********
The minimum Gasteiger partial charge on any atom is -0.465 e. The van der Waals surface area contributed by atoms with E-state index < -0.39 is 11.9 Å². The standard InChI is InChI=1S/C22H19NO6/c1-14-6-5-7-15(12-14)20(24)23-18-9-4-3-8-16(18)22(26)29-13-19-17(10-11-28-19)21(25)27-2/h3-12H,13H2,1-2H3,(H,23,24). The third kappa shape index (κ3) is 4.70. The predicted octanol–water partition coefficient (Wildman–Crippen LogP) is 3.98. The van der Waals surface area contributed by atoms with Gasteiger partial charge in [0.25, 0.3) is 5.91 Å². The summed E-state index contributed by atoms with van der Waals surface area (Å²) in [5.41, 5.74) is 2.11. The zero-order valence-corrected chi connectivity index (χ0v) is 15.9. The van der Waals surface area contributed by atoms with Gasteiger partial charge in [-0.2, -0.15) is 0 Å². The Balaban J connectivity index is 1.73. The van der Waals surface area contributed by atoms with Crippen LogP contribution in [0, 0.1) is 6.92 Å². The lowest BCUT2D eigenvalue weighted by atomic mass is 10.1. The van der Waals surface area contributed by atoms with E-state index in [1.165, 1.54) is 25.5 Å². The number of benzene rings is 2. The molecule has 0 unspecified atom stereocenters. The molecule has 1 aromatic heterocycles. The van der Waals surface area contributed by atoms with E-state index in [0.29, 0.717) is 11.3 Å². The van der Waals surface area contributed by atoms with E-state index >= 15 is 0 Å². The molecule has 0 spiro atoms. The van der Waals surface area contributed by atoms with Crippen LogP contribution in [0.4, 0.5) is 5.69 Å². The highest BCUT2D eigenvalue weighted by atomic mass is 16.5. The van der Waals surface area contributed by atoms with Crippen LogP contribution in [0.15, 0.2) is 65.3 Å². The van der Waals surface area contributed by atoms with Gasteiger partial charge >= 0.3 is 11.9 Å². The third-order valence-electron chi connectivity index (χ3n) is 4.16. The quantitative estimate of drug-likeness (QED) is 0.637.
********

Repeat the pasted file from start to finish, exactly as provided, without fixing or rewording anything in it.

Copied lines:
The minimum Gasteiger partial charge on any atom is -0.465 e. The van der Waals surface area contributed by atoms with E-state index < -0.39 is 11.9 Å². The standard InChI is InChI=1S/C22H19NO6/c1-14-6-5-7-15(12-14)20(24)23-18-9-4-3-8-16(18)22(26)29-13-19-17(10-11-28-19)21(25)27-2/h3-12H,13H2,1-2H3,(H,23,24). The third kappa shape index (κ3) is 4.70. The predicted octanol–water partition coefficient (Wildman–Crippen LogP) is 3.98. The van der Waals surface area contributed by atoms with Gasteiger partial charge in [0.25, 0.3) is 5.91 Å². The summed E-state index contributed by atoms with van der Waals surface area (Å²) in [5.41, 5.74) is 2.11. The zero-order valence-corrected chi connectivity index (χ0v) is 15.9. The van der Waals surface area contributed by atoms with Gasteiger partial charge in [-0.2, -0.15) is 0 Å². The Balaban J connectivity index is 1.73. The van der Waals surface area contributed by atoms with Crippen LogP contribution in [0, 0.1) is 6.92 Å². The lowest BCUT2D eigenvalue weighted by atomic mass is 10.1. The van der Waals surface area contributed by atoms with E-state index in [1.165, 1.54) is 25.5 Å². The number of benzene rings is 2. The molecule has 0 unspecified atom stereocenters. The molecule has 1 aromatic heterocycles. The van der Waals surface area contributed by atoms with E-state index in [0.29, 0.717) is 11.3 Å². The van der Waals surface area contributed by atoms with E-state index >= 15 is 0 Å². The molecule has 0 spiro atoms. The van der Waals surface area contributed by atoms with Crippen LogP contribution in [0.4, 0.5) is 5.69 Å². The highest BCUT2D eigenvalue weighted by atomic mass is 16.5. The van der Waals surface area contributed by atoms with Crippen LogP contribution in [0.15, 0.2) is 65.3 Å². The van der Waals surface area contributed by atoms with Gasteiger partial charge >= 0.3 is 11.9 Å². The third-order valence-electron chi connectivity index (χ3n) is 4.16. The quantitative estimate of drug-likeness (QED) is 0.637.